ALBERT D. BELL APPELLANT
STATE OF ARKANSAS APPELLEE
APPEAL FROM THE ARKANSAS COUNTY CIRCUIT COURT, NORTHERN
DISTRICT, AND MOTION FOR WRIT OF MANDAMUS TO FILE A BELATED
REPLY BRIEF [NO. 01SCR-93-4] HONORABLE DAVID G. HENRY, JUDGE
D. Bell, pro se appellant.
Rutledge, Att'y Gen., Vada Berger, Ass't Att'y
Gen., for appellee.
R. BAKER, ASSOCIATE JUSTICE.
Albert D. Bell brings this appeal from the denial of his pro
se petition under Arkansas Code Annotated section 16-90-111
(Repl. 2016). Bell did not claim in the petition that the two
sentences of life imprisonment that were imposed on him in
1994 were outside the statutory range for the offenses of
which he was convicted. Rather, he argued that the sentences
were facially illegal under the Eighth Amendment because the
State did not prove in the sentencing proceeding in his case
that he was incorrigible and irreparably corrupt. He asserted
further that the "evolving standards of a modern
society" no longer tolerated a life sentence for a
juvenile, and thus, his sentences were cruel and unusual and
violated the Eighth Amendment. He also argued that (1)
numerous witnesses testified at the sentencing phase of his
trial as to his character, "transient immaturity, "
and other mitigating factors, and the jury was unable to
decide on a sentence, which left the trial court, rather than
the jury as trier-of-fact, to impose the harshest sentence
possible; (2) the shooter in the case received only one life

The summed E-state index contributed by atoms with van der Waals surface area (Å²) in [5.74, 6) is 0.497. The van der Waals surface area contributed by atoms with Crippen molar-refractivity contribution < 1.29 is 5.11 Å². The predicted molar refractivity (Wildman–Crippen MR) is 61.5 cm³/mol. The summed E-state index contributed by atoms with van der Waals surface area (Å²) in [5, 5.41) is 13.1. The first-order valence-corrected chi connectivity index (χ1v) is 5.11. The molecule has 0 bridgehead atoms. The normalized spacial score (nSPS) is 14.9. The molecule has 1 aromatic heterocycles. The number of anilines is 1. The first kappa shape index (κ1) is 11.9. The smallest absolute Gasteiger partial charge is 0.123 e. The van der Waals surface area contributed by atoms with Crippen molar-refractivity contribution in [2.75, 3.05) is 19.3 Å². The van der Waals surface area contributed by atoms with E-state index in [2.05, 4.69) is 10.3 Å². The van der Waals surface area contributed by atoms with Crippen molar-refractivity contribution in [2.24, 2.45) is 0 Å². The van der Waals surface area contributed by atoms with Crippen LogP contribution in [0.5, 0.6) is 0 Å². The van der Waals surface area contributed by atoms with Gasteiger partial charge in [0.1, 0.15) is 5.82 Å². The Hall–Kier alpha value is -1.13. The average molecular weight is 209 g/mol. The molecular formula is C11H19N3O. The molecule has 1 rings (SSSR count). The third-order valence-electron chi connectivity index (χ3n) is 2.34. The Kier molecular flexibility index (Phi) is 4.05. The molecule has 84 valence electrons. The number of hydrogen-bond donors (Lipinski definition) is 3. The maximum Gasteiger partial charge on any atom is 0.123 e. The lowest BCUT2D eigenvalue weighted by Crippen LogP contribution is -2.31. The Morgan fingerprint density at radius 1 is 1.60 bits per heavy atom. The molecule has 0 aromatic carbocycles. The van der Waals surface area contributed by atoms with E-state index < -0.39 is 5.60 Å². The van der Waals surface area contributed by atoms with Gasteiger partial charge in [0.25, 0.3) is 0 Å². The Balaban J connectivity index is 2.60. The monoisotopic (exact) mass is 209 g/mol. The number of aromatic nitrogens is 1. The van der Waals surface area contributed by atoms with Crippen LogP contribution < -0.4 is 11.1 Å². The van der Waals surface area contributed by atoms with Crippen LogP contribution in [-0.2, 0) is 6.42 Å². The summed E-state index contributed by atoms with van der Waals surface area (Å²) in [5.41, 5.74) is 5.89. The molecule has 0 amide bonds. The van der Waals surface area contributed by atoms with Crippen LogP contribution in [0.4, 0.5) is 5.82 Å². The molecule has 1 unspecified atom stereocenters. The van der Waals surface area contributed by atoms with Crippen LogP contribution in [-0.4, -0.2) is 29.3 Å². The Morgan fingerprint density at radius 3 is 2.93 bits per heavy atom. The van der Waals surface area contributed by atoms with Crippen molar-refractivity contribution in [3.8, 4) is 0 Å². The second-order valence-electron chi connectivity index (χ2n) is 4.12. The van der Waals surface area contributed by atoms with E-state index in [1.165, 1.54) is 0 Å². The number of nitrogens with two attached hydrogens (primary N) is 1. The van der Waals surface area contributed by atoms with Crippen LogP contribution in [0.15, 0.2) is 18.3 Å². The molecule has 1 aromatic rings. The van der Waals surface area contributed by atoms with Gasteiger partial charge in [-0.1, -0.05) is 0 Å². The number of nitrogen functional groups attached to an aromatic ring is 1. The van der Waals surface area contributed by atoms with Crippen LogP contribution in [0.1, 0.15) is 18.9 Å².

sentence while he received two consecutive life sentences;
(3) the shooter was eligible for relief under Montgomery
v. Louisiana, 136 S.Ct. 718 (2016), which permitted
retroactive application of Miller v. Alabama, 567
U.S 460 (2012),  to juvenile cases, but he was not;
(4) the evidence was not sufficient to prove that he was
guilty of the offenses. Bell reiterates the issues raised in
the petition in his brief in this appeal and has also filed a
motion seeking leave to file a belated reply brief in the
appeal. A trial court's decision to deny relief under
section 16-90-111 will not be overturned unless it is clearly
erroneous. The trial court's decision in this matter were
not clearly erroneous. Accordingly, we affirm the order, and
the petition to file a belated reply brief is moot.
1997, this court affirmed Bell's convictions for two
counts of first-degree murder and his sentence to two
consecutive life sentences.1 State v.
Bell, 329 Ark. 422, 948 S.W.2d 557 (1997). Bell
subsequently filed in the trial court a petition for
postconviction relief pursuant to Arkansas Rule of Criminal
Procedure 37.1 (1994). The petition was denied, and we
affirmed. Bell v. State, CR-02-1071 (Ark. May 13,
2004) (unpublished per curiam). In 2010, Bell filed in the
trial court a petition for recall and for resentencing. Bell
sought resentencing by the trial court based on the decision
of the United States Supreme Court in Graham v.
Florida, 560 U.S. 48 (2010), wherein the Court held that
the Eighth Amendment forbids a sentence of life imprisonment
without parole for a juvenile offender who did not commit
homicide. The trial court denied his petition, and we
affirmed the order. Bell v. State, 2011 Ark. 379
(per curiam), cert. denied, 132 S.Ct. 1915 (2012).
2015, Bell filed in the trial court a pro se petition to